In the current era of the 24-hour news cycle, focusing on the long term can seem like a novelty. And yet many corporate executives and investors have begun emphasizing the benefits of looking beyond the upcoming quarterly or annual financials.
Mergermarket on behalf of Toppan Merrill spoke with four experts to explore the most important factors influencing long-termism in the current environment.
Toppan Merrill question: Investor dollars are increasingly pouring into passive investment vehicles – despite the emergence of the 24-hour financial news cycle and the proliferation of stock-trading apps. Do you think this move toward passive investing makes it easier for companies to focus on the long-term? Leading industry experts weigh in...
Sarah Williamson, FCLTGlobal says: Not necessarily – passive investments are certainly on the rise, but putting assets in an index fund or an ETF doesn’t make that investment “long-term” by default, and we know that short-term trading in ETFs is rampant. Investors need to be an active and engaged part of a company’s shareholder community whether their expected holding period is five years or five decades. The most vocal investors still tend to be those who concentrate on near-term returns – activists, hedge funds, and the sell-side.
Long-term investors are typically quiet publicly and may even share their perspectives with the company privately, creating an imbalance of pressure to focus on the short-term at the expense of long-term value creation. Our work has pointed us to a number of strategies that we believe asset owners and asset managers can employ to better connect with the companies they invest in. They may wish to prioritize their largest positions, the companies with upcoming issues, the highest- and lowest-performing companies, or simply those in a certain area. Some funds engage only on issues of specific importance to them; others engage deeply with a few companies on the major strategic issues relevant to each.
At the end of the day there’s no one way to manage money, but all investors can engage appropriately with their portfolio companies and ensure the long-term voice is heard. The analogy we like to use is a long road trip – even if there’s a long trip ahead you can’t take your hands off the steering wheel.
Andy Green, Center for American Progress adds: I have not seen clear analytic answers to this question yet, so I think this is still a bit of a speculative landscape. It does seem to be intuitive that greater passive investing means a longer-term approach is more viable, because that cash is not going anywhere in the short term. Some major asset managers make the point that passive index investing requires them to engage with companies more to ensure that companies are performing well over the long term. I find that to be a convincing starting point for the discussion.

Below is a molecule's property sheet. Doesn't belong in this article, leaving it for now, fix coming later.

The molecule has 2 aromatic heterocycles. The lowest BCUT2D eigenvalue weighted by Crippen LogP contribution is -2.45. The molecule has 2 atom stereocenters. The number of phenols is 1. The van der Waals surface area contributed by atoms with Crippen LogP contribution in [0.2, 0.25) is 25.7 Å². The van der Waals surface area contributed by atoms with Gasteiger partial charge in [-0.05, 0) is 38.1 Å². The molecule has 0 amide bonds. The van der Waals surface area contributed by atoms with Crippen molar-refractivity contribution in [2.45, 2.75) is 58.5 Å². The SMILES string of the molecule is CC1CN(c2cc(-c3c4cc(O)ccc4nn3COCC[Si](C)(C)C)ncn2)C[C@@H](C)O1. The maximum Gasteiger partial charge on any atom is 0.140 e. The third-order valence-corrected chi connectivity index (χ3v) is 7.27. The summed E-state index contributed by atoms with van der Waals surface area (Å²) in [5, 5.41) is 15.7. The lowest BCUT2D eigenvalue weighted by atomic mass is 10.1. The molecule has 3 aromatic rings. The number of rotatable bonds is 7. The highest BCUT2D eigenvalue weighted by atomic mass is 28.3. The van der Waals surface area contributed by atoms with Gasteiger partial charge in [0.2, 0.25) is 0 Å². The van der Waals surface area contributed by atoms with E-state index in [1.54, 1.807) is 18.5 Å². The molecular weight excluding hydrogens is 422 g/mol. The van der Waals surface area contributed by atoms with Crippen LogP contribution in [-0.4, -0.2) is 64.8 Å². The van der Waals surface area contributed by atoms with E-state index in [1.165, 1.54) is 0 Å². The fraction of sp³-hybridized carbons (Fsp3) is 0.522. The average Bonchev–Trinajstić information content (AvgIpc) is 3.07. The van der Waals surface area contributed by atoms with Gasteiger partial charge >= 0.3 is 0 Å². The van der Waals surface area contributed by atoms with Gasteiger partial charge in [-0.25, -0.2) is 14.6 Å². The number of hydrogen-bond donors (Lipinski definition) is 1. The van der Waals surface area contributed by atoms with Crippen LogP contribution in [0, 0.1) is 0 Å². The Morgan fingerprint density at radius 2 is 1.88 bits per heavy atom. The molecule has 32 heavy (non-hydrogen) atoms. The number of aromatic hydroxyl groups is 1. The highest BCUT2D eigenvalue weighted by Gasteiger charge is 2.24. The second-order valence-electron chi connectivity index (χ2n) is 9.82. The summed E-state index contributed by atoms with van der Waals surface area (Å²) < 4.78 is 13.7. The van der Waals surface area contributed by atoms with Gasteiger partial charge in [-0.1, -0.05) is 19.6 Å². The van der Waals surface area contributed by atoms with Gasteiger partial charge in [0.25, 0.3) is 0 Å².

At the same time, I do think there is something potentially lost from overreliance on passive investing. Active trading and active capital deployment is the basic principle of capitalism – it's what allows us to hold companies accountable. It's one of the reasons we have disclosure, so that capital markets can make good decisions. I remain reasonably confident that there is enough capital out there in search of opportunities, so I'm less worried about the possibility of too much passive investing. I'm more worried about the concentration of companies across the economy, such that the active investors have no one to choose between. I'm also worried about the insufficiency of disclosure, such that the growing set of investors more concerned about ESG, for instance, don't have enough information to make meaningful trades on.
Timothy Coffin, Breckinridge Capital Advisors weighs in: It's an interesting question. I think that both passive and active strategies have a role in encouraging companies to focus on the long term. I think one example of this is the increasing trend of investors, including passive asset managers, engaging with companies to be focused on sustainability. Some of the most influential passive managers are already actively engaged with the companies they own shares in. Engagement is a tool they can use to provide added value for shareholders.
I would also say that on the active side, investors increasingly want to know what's in their portfolio – in some cases in order to determine whether their investments line up with their values. I think that’s a constructive trend in the market, as it fosters a greater sense of stewardship.